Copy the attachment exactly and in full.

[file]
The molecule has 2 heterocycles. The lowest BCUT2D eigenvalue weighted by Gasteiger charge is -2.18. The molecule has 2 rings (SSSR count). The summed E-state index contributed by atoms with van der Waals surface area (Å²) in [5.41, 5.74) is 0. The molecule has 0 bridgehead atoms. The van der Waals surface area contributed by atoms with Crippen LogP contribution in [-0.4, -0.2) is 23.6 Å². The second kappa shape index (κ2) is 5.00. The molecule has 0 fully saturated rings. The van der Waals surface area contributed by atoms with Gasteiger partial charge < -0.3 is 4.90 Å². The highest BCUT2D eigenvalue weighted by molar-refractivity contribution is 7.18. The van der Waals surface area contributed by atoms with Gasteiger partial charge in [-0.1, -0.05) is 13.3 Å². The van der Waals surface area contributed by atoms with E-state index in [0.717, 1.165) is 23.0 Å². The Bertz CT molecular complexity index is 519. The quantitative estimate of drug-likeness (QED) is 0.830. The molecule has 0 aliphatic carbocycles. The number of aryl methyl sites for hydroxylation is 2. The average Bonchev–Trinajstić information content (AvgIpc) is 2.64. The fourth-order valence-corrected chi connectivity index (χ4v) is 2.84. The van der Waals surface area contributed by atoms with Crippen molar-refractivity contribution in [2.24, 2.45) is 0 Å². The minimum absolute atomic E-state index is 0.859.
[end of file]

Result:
The molecule has 2 heterocycles. The lowest BCUT2D eigenvalue weighted by Gasteiger charge is -2.18. The molecule has 2 rings (SSSR count). The summed E-state index contributed by atoms with van der Waals surface area (Å²) in [5.41, 5.74) is 0. The molecule has 0 bridgehead atoms. The van der Waals surface area contributed by atoms with Crippen LogP contribution in [-0.4, -0.2) is 23.6 Å². The second kappa shape index (κ2) is 5.00. The molecule has 0 fully saturated rings. The van der Waals surface area contributed by atoms with Gasteiger partial charge < -0.3 is 4.90 Å². The highest BCUT2D eigenvalue weighted by molar-refractivity contribution is 7.18. The van der Waals surface area contributed by atoms with Gasteiger partial charge in [-0.1, -0.05) is 13.3 Å². The van der Waals surface area contributed by atoms with E-state index in [0.717, 1.165) is 23.0 Å². The Bertz CT molecular complexity index is 519. The quantitative estimate of drug-likeness (QED) is 0.830. The molecule has 0 aliphatic carbocycles. The number of aryl methyl sites for hydroxylation is 2. The average Bonchev–Trinajstić information content (AvgIpc) is 2.64. The fourth-order valence-corrected chi connectivity index (χ4v) is 2.84. The van der Waals surface area contributed by atoms with Crippen molar-refractivity contribution in [2.24, 2.45) is 0 Å². The minimum absolute atomic E-state index is 0.859.